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US and EU will impose further sanctions if Russia ‘continues to destabilise Ukraine’

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US and EU will impose further sanctions if Russia ‘continues to destabilise Ukraine’


German Chancellor Angela Merkel and US President Barack Obama have said they will impose further sanctions on Russia if it “continues to destabilise Ukraine”.

“The next step is going to be a broader-based sectoral sanctions regime,” Obama said at a White House press conference.

Russia’s energy and banking sectors are those likely to be hardest hit if sanctions are widened.

The two leaders declared their intention to resolve the situation in Ukraine through diplomatic means.

“The goal is not to punish Russia,” said Obama. “The goal is to give them an incentive to choose the better course and that is to resolve these issues diplomatically, and I think we are united on that front.”

Both spoke of what Obama called “the appalling treatment” of OSCE observers and their escorts in the east of Ukraine.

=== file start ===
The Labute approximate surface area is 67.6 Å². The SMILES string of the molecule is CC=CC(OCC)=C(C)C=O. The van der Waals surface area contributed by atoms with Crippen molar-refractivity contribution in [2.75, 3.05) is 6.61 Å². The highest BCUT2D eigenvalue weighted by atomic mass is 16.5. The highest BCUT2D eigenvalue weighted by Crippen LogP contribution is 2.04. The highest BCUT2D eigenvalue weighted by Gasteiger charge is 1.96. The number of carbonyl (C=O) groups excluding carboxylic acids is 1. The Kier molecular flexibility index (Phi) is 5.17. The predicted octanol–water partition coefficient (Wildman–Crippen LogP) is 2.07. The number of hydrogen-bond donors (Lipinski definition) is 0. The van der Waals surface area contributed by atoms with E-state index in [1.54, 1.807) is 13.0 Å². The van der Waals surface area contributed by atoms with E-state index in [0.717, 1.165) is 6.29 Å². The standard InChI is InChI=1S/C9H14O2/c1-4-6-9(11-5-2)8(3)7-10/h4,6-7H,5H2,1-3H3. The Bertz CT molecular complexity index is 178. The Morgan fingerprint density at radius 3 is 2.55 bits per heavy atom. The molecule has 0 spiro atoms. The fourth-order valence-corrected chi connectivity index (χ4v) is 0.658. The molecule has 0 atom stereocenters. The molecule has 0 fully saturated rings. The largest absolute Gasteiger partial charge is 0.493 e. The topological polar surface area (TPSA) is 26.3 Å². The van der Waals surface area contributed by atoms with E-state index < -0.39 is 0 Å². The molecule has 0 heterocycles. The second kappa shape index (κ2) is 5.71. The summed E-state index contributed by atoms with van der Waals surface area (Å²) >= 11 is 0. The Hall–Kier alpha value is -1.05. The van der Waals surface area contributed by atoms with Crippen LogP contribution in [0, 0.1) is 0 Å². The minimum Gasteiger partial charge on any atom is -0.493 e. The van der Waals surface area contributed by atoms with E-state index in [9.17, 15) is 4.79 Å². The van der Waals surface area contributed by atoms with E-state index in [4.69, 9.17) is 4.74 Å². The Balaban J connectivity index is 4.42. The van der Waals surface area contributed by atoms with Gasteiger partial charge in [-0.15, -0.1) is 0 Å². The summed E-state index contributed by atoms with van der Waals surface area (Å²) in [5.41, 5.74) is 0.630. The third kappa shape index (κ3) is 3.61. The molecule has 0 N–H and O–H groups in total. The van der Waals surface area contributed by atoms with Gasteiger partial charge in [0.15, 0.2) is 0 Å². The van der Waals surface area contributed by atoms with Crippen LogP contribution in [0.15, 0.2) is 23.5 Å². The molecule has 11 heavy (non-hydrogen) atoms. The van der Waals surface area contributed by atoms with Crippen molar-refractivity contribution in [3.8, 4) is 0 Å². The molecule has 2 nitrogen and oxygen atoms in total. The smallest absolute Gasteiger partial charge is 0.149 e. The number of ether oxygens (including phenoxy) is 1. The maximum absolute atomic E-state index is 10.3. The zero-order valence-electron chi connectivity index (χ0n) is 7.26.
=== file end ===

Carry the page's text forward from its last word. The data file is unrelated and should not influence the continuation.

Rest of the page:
They called for Russia to organise the immediate release of those held, four of whom are German.

Merkel also expressed the two leaders’ joint support for Ukraine, saying the scheduled election date of May 25 was critical and “we will see to it that elections can take place”.

They showed a united front over the Transatlantic Trade and Investment Partnership and both sides agreed to collaborate closely on a cyber intelligence operation.

Stefan Grobe, euronews’ correspondent in Washington, said:
“What came out of Angela Merkel’s visit to Washington was the willingness of Germany and the United States to work even closer together on issues like Ukraine, TTIP and surveillance. A challenging agenda given the most recent problems”.

It was Merkel’s first visit to the White House since it emerged that her mobile phone may have been monitored for years by the US.

The so-called “spying scandal” was also alluded to during the conference, with both sides agreeing to work closely together on a cyber-intelligence operation – despite occasional disagreements.

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